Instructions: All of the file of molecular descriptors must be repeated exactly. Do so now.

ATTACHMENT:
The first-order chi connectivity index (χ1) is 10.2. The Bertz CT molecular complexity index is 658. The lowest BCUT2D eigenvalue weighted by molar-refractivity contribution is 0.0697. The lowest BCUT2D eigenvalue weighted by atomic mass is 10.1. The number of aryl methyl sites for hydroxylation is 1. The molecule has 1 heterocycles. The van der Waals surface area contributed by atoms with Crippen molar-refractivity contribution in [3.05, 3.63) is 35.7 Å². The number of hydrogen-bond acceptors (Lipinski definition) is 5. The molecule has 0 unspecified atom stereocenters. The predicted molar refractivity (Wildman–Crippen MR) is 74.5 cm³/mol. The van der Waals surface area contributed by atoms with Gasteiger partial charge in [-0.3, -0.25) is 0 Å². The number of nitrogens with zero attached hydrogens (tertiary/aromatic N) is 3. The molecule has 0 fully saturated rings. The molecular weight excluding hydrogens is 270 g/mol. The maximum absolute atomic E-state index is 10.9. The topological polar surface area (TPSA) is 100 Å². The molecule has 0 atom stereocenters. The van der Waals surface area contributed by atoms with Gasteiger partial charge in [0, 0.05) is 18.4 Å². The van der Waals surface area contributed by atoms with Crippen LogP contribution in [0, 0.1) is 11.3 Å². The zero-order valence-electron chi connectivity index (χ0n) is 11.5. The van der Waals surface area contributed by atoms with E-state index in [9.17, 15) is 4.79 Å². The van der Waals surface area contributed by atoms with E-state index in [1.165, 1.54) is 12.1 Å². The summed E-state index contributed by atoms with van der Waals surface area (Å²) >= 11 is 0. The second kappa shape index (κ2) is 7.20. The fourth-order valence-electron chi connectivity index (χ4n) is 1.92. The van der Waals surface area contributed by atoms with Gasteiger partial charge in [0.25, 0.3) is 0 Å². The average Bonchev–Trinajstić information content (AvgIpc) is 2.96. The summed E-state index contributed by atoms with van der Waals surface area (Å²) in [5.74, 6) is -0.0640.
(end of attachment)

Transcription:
The first-order chi connectivity index (χ1) is 10.2. The Bertz CT molecular complexity index is 658. The lowest BCUT2D eigenvalue weighted by molar-refractivity contribution is 0.0697. The lowest BCUT2D eigenvalue weighted by atomic mass is 10.1. The number of aryl methyl sites for hydroxylation is 1. The molecule has 1 heterocycles. The van der Waals surface area contributed by atoms with Crippen molar-refractivity contribution in [3.05, 3.63) is 35.7 Å². The number of hydrogen-bond acceptors (Lipinski definition) is 5. The molecule has 0 unspecified atom stereocenters. The predicted molar refractivity (Wildman–Crippen MR) is 74.5 cm³/mol. The van der Waals surface area contributed by atoms with Gasteiger partial charge in [-0.3, -0.25) is 0 Å². The number of nitrogens with zero attached hydrogens (tertiary/aromatic N) is 3. The molecule has 0 fully saturated rings. The molecular weight excluding hydrogens is 270 g/mol. The maximum absolute atomic E-state index is 10.9. The topological polar surface area (TPSA) is 100 Å². The molecule has 0 atom stereocenters. The van der Waals surface area contributed by atoms with Gasteiger partial charge in [0, 0.05) is 18.4 Å². The van der Waals surface area contributed by atoms with Crippen LogP contribution in [0, 0.1) is 11.3 Å². The zero-order valence-electron chi connectivity index (χ0n) is 11.5. The van der Waals surface area contributed by atoms with E-state index in [9.17, 15) is 4.79 Å². The van der Waals surface area contributed by atoms with E-state index in [1.165, 1.54) is 12.1 Å². The summed E-state index contributed by atoms with van der Waals surface area (Å²) >= 11 is 0. The second kappa shape index (κ2) is 7.20. The fourth-order valence-electron chi connectivity index (χ4n) is 1.92. The van der Waals surface area contributed by atoms with Gasteiger partial charge in [0.25, 0.3) is 0 Å². The average Bonchev–Trinajstić information content (AvgIpc) is 2.96. The summed E-state index contributed by atoms with van der Waals surface area (Å²) in [5.74, 6) is -0.0640.